¶16 In denying the motion, the trial court began by characterizing the purported affidavit as “an argument by [Kirsling’s] counsel, complaining generally of the failure of the Court to find in [Kirsling’s] favor.” The court then rejected Kirsling’s newly discovered evidence argument, explaining that Kirsling had not established “whether or why he was unable to obtain this evidence prior to trial” and also had not shown that “the introduction of the evidence would have resulted in a different trial outcome.”[4]

¶17 Kirsling raised another argument under rule 59(a)(6), attacking the court’s determination that Pulham’s gross monthly income was $30 for child support purposes. Kirsling argued that the evidence was insufficient because the court did “not show[] why Ms. Pulham’s income was not calculated” based on her employment potential and probable earnings pursuant to a statute governing the imputation of income. Kirsling asserted this same argument as an error of law under rule 59(a)(7).

¶18 The court rejected Kirsling’s arguments. It explained that Utah Code section 78B-12-203(7) dictates the circumstances under which the trial court may impute income and gives discretion to the court to impute under those certain circumstances. The court then explained that it “did not impute income to [Pulham]” and that the application of this statute was “not the basis for a complaint of ‘insufficient evidence’” under rule 59(a)(6). Similarly, the court concluded that, in relation to rule 59(a)(7), it had not committed an error of law, because it had “exercised its discretion in determining not to impute income to [Pulham], something the statute authorizes it to do.”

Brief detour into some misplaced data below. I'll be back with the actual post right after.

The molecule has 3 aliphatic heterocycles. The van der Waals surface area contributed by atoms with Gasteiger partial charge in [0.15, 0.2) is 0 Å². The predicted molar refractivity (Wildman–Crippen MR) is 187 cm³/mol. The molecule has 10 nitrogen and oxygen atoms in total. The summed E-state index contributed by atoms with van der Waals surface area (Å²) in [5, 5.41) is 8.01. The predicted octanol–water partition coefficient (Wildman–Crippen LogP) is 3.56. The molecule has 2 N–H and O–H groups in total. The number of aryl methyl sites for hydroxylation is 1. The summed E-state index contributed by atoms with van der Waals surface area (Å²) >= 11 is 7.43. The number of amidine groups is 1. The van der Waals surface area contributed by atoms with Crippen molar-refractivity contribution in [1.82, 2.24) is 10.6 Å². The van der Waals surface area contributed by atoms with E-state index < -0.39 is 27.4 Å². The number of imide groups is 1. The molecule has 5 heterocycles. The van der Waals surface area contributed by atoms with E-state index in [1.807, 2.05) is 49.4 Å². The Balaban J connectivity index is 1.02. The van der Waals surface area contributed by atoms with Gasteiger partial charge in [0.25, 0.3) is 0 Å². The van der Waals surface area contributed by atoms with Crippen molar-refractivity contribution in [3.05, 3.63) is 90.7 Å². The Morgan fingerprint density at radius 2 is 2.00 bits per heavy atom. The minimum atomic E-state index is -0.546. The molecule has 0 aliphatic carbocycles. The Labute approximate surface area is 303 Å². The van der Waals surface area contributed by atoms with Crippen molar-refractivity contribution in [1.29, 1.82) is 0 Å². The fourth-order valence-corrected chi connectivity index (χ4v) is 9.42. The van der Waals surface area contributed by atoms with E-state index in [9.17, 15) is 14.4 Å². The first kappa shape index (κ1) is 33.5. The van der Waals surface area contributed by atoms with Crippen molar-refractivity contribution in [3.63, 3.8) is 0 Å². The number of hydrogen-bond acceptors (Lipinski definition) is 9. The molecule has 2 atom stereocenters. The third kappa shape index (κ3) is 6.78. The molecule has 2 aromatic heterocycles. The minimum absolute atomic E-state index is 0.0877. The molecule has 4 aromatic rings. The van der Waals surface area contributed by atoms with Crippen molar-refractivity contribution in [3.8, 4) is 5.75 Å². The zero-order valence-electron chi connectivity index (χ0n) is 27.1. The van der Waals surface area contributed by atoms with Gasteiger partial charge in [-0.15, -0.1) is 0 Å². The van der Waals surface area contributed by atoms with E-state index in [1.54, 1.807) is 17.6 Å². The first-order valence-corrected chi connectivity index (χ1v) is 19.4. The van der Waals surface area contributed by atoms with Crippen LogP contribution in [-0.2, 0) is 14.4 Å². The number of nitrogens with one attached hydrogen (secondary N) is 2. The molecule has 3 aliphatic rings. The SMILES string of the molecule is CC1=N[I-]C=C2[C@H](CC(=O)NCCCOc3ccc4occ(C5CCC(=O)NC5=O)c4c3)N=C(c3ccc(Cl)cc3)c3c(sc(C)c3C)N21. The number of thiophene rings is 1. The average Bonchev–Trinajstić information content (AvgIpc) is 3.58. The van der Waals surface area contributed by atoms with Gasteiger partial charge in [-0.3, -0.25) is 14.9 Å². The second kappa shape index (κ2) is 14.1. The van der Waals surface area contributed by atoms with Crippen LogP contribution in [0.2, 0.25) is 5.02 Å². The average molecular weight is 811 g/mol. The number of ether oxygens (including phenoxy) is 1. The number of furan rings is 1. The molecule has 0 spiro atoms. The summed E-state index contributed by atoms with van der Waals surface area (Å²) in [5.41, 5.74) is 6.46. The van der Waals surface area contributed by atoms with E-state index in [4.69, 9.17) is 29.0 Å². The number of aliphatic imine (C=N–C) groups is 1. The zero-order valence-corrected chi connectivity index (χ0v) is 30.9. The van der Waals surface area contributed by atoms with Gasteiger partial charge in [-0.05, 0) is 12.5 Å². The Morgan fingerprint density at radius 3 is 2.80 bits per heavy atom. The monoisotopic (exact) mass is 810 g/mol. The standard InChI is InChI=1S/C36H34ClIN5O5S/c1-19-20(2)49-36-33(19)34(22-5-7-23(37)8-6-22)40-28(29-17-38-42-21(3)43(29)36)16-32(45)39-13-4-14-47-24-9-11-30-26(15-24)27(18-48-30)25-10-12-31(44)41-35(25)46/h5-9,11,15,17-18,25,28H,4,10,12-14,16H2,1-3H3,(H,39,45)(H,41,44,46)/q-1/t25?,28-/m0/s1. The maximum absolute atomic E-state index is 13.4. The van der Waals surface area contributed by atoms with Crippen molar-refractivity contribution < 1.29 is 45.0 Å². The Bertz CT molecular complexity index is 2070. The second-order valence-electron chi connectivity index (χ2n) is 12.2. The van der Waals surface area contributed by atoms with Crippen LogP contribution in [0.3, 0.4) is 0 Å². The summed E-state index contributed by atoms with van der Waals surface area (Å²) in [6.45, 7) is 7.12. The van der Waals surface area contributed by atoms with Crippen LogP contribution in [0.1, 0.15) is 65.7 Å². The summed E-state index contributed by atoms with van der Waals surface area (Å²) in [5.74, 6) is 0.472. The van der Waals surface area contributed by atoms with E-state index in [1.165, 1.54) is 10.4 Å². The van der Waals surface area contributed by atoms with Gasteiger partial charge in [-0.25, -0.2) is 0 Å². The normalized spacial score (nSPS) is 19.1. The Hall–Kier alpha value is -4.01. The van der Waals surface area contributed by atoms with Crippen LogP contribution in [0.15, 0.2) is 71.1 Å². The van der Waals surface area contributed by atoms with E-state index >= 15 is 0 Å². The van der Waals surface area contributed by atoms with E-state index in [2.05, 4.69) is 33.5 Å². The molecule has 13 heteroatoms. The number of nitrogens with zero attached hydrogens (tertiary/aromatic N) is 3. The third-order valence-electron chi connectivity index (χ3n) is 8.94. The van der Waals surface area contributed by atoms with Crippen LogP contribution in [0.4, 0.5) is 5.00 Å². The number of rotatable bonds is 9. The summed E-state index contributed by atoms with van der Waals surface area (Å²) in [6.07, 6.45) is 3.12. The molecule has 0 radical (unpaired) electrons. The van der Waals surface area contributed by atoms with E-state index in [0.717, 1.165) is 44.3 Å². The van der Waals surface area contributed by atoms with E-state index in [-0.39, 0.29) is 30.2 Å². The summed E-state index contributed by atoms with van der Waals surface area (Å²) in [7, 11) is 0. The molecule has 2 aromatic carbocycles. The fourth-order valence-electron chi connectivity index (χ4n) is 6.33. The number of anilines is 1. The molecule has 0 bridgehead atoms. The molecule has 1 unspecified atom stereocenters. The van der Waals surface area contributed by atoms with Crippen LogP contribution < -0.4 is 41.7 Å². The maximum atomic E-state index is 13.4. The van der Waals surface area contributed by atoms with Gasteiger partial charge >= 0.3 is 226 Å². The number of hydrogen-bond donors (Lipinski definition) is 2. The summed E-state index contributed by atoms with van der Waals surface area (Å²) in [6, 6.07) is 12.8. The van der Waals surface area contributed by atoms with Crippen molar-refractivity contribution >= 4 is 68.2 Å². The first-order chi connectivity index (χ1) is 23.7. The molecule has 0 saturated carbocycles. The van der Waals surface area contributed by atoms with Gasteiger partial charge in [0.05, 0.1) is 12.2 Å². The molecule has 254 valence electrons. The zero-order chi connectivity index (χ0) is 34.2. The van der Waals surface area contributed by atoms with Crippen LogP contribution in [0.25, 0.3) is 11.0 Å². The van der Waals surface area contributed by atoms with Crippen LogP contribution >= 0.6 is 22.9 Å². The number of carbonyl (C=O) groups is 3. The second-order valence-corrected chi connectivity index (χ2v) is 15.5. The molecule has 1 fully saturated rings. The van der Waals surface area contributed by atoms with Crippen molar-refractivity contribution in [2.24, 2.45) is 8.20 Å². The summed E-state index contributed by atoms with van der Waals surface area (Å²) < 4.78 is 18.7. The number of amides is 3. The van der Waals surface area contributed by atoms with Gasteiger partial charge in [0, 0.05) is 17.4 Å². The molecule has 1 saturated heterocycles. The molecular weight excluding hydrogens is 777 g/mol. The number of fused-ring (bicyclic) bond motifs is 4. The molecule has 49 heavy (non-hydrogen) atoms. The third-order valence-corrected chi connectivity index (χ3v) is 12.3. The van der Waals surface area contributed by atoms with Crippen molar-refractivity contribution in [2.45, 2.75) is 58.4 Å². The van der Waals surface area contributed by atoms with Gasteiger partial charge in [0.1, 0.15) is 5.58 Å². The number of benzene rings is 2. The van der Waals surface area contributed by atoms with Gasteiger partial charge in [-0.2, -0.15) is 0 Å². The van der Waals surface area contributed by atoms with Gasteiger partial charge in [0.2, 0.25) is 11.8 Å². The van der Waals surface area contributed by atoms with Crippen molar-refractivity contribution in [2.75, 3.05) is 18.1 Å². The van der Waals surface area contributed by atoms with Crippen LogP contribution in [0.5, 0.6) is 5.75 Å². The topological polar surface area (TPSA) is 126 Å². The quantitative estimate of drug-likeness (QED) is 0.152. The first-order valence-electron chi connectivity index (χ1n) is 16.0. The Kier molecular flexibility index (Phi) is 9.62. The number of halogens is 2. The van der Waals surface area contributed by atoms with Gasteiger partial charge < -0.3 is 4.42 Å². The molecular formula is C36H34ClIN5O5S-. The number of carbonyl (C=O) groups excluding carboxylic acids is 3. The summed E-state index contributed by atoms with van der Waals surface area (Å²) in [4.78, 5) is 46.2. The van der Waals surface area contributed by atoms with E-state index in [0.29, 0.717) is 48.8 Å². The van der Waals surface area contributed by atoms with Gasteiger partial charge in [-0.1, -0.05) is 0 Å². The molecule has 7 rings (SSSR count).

¶19 Concerning custody, Kirsling contended that, under rule 59(a)(7), the trial court erred when it did not follow the recommendations of the custody evaluator. In particular, he stated that the court failed to provide “a detailed and clear finding” explaining why it did not adopt the custody evaluator’s recommendation. The court rejected this argument as well, maintaining that it had “articulated the reasons for its decision regarding custody.”

¶20      The trial court denied the motion for a new trial on June 17, 2015. Kirsling filed a timely notice of appeal, giving rise to the First Appeal. In his notice of appeal, Kirsling stated that he thereby appealed “the final Decree of Divorce . . . entered in this matter on June 17, 2015,” and that the appeal was “taken from such parts of the judgment as follow”: Paragraph 3 regarding child support calculation; Paragraph 4 regarding child support, ORS fees, and child care expenses; and Paragraph 8 regarding contempt.

The Petition to Modify the Amended Decree